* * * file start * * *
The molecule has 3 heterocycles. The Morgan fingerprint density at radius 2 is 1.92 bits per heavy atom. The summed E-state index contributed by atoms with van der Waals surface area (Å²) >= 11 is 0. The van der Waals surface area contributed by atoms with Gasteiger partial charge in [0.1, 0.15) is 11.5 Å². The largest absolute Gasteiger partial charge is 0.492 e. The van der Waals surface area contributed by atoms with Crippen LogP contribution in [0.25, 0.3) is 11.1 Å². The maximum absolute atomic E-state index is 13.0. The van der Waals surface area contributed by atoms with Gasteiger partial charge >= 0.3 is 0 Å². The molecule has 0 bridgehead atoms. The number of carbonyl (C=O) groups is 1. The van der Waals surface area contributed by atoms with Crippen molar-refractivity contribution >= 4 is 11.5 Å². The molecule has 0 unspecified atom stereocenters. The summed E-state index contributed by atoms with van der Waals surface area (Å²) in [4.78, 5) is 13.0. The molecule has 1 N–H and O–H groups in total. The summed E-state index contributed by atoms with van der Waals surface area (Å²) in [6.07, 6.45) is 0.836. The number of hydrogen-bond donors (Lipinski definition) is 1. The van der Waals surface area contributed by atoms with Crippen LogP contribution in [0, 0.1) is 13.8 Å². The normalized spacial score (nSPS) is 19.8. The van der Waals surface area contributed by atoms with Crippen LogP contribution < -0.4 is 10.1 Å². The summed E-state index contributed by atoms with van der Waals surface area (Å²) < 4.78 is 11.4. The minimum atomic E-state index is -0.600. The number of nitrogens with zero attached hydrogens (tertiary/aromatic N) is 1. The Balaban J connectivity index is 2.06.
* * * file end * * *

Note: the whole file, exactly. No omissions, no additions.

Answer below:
The molecule has 3 heterocycles. The Morgan fingerprint density at radius 2 is 1.92 bits per heavy atom. The summed E-state index contributed by atoms with van der Waals surface area (Å²) >= 11 is 0. The van der Waals surface area contributed by atoms with Gasteiger partial charge in [0.1, 0.15) is 11.5 Å². The largest absolute Gasteiger partial charge is 0.492 e. The van der Waals surface area contributed by atoms with Crippen LogP contribution in [0.25, 0.3) is 11.1 Å². The maximum absolute atomic E-state index is 13.0. The van der Waals surface area contributed by atoms with Gasteiger partial charge >= 0.3 is 0 Å². The molecule has 0 bridgehead atoms. The number of carbonyl (C=O) groups is 1. The van der Waals surface area contributed by atoms with Crippen molar-refractivity contribution >= 4 is 11.5 Å². The molecule has 0 unspecified atom stereocenters. The summed E-state index contributed by atoms with van der Waals surface area (Å²) in [4.78, 5) is 13.0. The molecule has 1 N–H and O–H groups in total. The summed E-state index contributed by atoms with van der Waals surface area (Å²) in [6.07, 6.45) is 0.836. The number of hydrogen-bond donors (Lipinski definition) is 1. The van der Waals surface area contributed by atoms with Crippen LogP contribution in [0, 0.1) is 13.8 Å². The normalized spacial score (nSPS) is 19.8. The van der Waals surface area contributed by atoms with Crippen LogP contribution < -0.4 is 10.1 Å². The summed E-state index contributed by atoms with van der Waals surface area (Å²) < 4.78 is 11.4. The minimum atomic E-state index is -0.600. The number of nitrogens with zero attached hydrogens (tertiary/aromatic N) is 1. The Balaban J connectivity index is 2.06.